De Montfort University’s ‘British Wrestling: History and Resurgence’

De Montfort University’s ‘British Wrestling: History and Resurgence’

De Montfort University’s ‘British Wrestling: History and Resurgence’

By Dr Claire Warden, reader in drama at De Montfort University

Claire Warden tells us all about her great De Montfort University event ‘British wrestling: History and Resurgence’ which she ran in partnership with Sam West and John Kirkby (Attenborough Arts Centre), Ben Litherland (University of Huddersfield) and Andrew Westerside (Proto-type Theatre). Find out how Claire used these partnerships to explore her research into British wrestling and provided an exciting and dynamic event for wrestling fans as well as newbies to the sport. This project was funded by a Being Human Small Award.

Tell us a bit about your event. What subject areas did you cover and what format did you use?

‘British Wrestling: History and Resurgence’ took place on Sunday 19th November at Attenborough Arts Centre, Leicester, exploring the history of British wrestling as an art form. We put on three matches in front of a 100-strong audience, featuring some of the leading contemporary British wrestlers. We finished with a Q&A in the ring with all the wrestlers. As far as we know this is the first time that a humanities festival has included a live wrestling show!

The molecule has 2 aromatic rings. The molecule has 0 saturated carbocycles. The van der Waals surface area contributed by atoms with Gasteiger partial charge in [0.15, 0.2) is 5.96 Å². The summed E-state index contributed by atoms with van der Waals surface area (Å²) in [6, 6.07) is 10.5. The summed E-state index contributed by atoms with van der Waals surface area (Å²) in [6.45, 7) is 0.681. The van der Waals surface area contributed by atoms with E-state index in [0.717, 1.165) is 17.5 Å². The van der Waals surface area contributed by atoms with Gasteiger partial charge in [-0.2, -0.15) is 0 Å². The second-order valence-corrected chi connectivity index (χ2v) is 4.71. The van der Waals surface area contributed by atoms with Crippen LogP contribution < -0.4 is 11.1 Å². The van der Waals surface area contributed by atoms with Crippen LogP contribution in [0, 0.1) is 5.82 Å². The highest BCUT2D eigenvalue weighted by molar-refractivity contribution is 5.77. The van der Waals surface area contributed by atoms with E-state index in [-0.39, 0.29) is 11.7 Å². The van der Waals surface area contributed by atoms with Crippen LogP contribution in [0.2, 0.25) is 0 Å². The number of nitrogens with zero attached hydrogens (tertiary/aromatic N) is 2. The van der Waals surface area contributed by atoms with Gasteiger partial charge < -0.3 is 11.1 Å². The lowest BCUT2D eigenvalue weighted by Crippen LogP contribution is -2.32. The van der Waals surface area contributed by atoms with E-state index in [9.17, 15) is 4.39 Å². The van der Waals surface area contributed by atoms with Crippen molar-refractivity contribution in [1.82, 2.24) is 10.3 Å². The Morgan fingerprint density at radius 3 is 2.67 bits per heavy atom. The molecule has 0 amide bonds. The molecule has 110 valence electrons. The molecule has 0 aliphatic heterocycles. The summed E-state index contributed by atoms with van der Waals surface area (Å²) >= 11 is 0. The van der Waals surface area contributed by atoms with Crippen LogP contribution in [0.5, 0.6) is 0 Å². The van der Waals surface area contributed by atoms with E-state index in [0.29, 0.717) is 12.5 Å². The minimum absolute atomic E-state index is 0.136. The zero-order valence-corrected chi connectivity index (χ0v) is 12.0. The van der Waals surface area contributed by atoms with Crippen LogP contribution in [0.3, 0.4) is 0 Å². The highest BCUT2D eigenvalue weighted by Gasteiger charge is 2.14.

What was the target audience? How did the audience respond to your event?

We wanted the audience to be as diverse as possible. We hoped to particularly encourage attendance from two groups: wrestling fans, who had perhaps not engaged with a humanities festival before, and humanities fans who had never seen a wrestling show. The collaboration of partners came about after a series of year-long conversations; all who were involved are wrestling fans and academics/arts practitioners with an interest in the area.

The audience members’ feedback was as diverse as the audience itself. Here are just a handful of the comments we received: ‘It was great to hear from wrestlers about their craft’; ‘it was great to see pro wrestling (I have been a fan for 35 years) treated with such respect’; ‘it made me think about wrestlers as performers and wrestling as performance art’; ‘gave me a greater understanding of performance art’.

Do you have any top tips for future Being Human event organisers?

Here are a few tips I would give to future event organisers:

1. Be part of a brilliant collaborative team! This event rested firmly on the talents and hard work of the partners. This collaboration organically came out of a year of fairly informal conversation. For future Being Human organisers I’d say start to develop this collaboration really early, involving all contributors at application stage.

2. See your Being Human event as a moment in a bigger project. In the lead up to the event we set up the ‘Wrestling resurgence’ project; this brought clarity to the marketing and gave the event an even stronger identity. This project continues; we have secured funding for two more events in April and May 2018, and have two larger funding bids in preparation. We viewed our participation in the festival as a starting point and were excited to create a sustainable project out of our energising Being Human experience.

3. Take risks! None of us had ever actually run a live wrestling show before. When we submitted the application we didn’t have a ring, any wrestlers to perform, any sense of whether we could attract an audience, or (as a last-minute humorously panicky email will testify) a ring-bell! However, we were amazed at how everything came together. Oftentimes willingly taking risks in public engagement leads to exciting things.


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